Matt Tolsma, project manager for Flatiron Constructors, said his company was the lowest bidder on the County Road 44H Flood Repair Project. The contractor has completed multiple bridge, drainage improvement and roadway rehab projects in the region, and this one was a typical run-of-the-mill county roadway project, according to Tolsma.
“It was in a remote area with little room to get trucks in and out of the job site,” Tolsma said, “but nothing that we’re not used to handling. The logistics of getting trucks and cranes in and out of there was really the most difficult aspect of the job.”
PRECAST: THE MATERIAL OF CHOICE
As bridge builders who “pour their own concrete whenever it’s feasible,” Flatiron Constructors saw the value in using precast for this particular project.
“In my mind, precast made the most sense,” Tolsma said. “We were up against the weather and runoff coming down the creek, so being able to get in there, dig it out, set precast boxes, get it backfilled and get the roadway fully opened quickly was huge. I think precast was definitely the right option there.”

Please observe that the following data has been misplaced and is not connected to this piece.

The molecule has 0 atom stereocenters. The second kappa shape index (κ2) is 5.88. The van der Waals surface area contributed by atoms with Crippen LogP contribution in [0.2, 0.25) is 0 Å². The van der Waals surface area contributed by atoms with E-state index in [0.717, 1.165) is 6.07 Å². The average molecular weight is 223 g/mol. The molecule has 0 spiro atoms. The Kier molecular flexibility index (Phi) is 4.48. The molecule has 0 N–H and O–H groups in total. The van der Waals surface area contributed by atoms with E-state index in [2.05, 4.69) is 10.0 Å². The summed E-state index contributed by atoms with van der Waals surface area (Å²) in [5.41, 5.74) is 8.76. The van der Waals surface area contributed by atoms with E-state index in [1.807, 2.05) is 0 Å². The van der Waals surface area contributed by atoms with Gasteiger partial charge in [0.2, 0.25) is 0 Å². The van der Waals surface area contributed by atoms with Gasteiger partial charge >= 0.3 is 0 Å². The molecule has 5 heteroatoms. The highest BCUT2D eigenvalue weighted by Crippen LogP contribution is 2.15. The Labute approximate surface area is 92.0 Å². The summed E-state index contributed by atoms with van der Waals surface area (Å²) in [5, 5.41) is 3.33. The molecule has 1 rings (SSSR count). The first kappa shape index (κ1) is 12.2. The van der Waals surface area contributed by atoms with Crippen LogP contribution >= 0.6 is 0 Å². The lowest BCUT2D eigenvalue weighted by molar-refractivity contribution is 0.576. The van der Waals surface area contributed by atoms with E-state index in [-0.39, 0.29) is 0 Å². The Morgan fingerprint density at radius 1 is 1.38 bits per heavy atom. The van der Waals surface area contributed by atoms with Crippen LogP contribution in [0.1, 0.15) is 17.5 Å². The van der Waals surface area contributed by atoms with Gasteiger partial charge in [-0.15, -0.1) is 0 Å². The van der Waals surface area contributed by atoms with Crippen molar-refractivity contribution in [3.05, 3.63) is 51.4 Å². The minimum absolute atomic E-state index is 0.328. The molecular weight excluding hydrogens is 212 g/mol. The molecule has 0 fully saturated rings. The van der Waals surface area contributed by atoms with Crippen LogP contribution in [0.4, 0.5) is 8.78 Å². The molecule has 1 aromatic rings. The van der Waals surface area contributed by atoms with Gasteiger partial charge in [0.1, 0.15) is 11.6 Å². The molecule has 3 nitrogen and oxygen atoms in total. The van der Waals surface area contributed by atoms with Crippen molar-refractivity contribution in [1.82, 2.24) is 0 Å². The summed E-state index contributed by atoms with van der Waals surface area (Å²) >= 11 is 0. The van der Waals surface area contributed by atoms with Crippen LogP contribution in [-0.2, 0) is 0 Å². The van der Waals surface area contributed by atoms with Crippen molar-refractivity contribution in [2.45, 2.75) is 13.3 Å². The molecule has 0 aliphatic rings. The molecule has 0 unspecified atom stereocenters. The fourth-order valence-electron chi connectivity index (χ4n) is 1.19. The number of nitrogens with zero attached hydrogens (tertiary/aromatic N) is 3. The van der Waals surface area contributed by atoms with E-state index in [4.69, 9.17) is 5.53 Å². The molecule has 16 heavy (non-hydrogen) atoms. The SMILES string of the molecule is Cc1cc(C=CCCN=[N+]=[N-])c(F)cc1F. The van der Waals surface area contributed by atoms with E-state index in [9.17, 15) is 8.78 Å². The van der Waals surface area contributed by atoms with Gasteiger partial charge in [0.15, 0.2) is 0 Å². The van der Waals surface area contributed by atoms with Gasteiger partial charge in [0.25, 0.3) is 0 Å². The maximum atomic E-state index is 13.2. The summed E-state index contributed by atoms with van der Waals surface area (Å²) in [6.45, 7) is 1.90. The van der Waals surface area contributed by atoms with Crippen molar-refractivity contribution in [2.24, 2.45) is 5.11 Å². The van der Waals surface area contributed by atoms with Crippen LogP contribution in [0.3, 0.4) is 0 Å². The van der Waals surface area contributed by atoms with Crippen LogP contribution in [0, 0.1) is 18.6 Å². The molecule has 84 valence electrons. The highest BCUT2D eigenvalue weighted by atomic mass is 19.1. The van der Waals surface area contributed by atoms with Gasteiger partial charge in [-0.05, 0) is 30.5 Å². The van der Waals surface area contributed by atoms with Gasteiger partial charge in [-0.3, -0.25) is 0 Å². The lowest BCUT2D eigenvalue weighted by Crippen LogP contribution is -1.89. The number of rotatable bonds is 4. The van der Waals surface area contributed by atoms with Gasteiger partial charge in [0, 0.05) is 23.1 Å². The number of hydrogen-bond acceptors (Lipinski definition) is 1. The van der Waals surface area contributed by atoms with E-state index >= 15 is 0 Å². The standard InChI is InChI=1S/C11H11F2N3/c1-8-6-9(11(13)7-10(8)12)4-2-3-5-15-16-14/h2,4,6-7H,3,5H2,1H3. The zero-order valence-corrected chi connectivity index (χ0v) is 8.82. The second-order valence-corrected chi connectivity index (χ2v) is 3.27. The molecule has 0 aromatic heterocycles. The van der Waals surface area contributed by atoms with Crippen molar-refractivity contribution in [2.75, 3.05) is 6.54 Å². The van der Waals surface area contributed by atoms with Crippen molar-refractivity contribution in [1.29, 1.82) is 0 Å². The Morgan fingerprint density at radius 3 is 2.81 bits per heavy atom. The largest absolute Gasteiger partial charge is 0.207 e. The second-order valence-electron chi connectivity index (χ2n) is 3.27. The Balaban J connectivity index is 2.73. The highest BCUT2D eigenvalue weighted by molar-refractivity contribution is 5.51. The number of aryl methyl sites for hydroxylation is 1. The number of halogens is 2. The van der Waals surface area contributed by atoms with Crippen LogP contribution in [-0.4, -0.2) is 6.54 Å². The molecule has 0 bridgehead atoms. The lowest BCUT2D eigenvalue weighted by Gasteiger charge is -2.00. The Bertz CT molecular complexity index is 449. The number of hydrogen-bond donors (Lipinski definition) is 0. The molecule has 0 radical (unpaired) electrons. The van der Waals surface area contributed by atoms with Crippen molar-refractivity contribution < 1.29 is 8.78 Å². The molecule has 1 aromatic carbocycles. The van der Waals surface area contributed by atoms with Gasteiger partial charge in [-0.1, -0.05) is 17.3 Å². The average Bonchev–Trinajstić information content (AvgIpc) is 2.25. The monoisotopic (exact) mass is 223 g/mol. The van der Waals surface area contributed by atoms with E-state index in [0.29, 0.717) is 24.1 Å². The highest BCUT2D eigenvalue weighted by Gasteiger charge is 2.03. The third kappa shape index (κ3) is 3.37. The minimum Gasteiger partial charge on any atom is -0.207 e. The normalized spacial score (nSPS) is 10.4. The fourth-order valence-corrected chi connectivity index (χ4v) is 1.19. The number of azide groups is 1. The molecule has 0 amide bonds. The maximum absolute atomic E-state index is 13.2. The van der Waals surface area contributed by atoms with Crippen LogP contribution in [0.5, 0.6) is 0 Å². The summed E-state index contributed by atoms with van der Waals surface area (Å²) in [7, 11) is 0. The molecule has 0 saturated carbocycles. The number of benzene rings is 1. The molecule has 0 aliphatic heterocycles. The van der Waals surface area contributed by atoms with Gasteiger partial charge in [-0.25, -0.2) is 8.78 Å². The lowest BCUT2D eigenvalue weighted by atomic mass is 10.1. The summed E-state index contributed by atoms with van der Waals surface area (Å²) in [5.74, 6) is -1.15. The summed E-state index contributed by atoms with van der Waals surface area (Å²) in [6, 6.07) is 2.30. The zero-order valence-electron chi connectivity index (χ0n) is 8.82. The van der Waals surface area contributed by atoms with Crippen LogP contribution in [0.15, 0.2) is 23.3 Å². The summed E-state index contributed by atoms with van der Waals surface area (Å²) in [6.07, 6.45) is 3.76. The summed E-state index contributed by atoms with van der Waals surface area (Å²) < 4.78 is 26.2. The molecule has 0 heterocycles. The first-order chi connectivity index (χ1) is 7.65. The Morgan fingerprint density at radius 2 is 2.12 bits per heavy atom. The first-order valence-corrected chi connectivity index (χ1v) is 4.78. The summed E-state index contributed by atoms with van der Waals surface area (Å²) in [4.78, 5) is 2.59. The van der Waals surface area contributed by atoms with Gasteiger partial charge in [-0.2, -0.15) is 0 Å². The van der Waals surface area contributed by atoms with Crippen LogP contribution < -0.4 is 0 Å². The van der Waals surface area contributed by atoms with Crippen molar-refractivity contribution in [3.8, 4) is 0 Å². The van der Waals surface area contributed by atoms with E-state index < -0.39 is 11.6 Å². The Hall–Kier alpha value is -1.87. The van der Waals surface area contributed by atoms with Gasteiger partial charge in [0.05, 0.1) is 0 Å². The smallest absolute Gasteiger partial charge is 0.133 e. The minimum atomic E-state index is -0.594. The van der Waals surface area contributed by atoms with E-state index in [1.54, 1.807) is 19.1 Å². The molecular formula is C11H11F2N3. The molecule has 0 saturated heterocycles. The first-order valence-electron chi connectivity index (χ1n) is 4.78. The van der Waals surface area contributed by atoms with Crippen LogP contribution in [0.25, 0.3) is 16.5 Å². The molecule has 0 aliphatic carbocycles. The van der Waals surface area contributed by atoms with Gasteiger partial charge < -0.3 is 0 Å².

The contractor considered cast-in-place for the larger 8-foot-by-25-foot culvert but later abandoned that idea because of the time it would require for cast-in-place construction versus precast concrete.
“SEMA Precast was able to figure out how to cast that box locally, so we went that route instead,” said Tolsma, who was pleased with the results. “Everything went well and looks good. The joints on the boxes were good.”
Brookhart said Larimar County provided positive feedback the day after the installation was complete.
“They just couldn’t believe how fast the box was installed,” he said. “I’m sure it also saved them money on installation, which I believe they were anticipating would take three to four days, versus just one.”
Bridget McCrea is a freelance writer who covers manufacturing, industry and technology. She is a winner of the Florida Magazine Association’s Gold Award for best trade-technical feature statewide.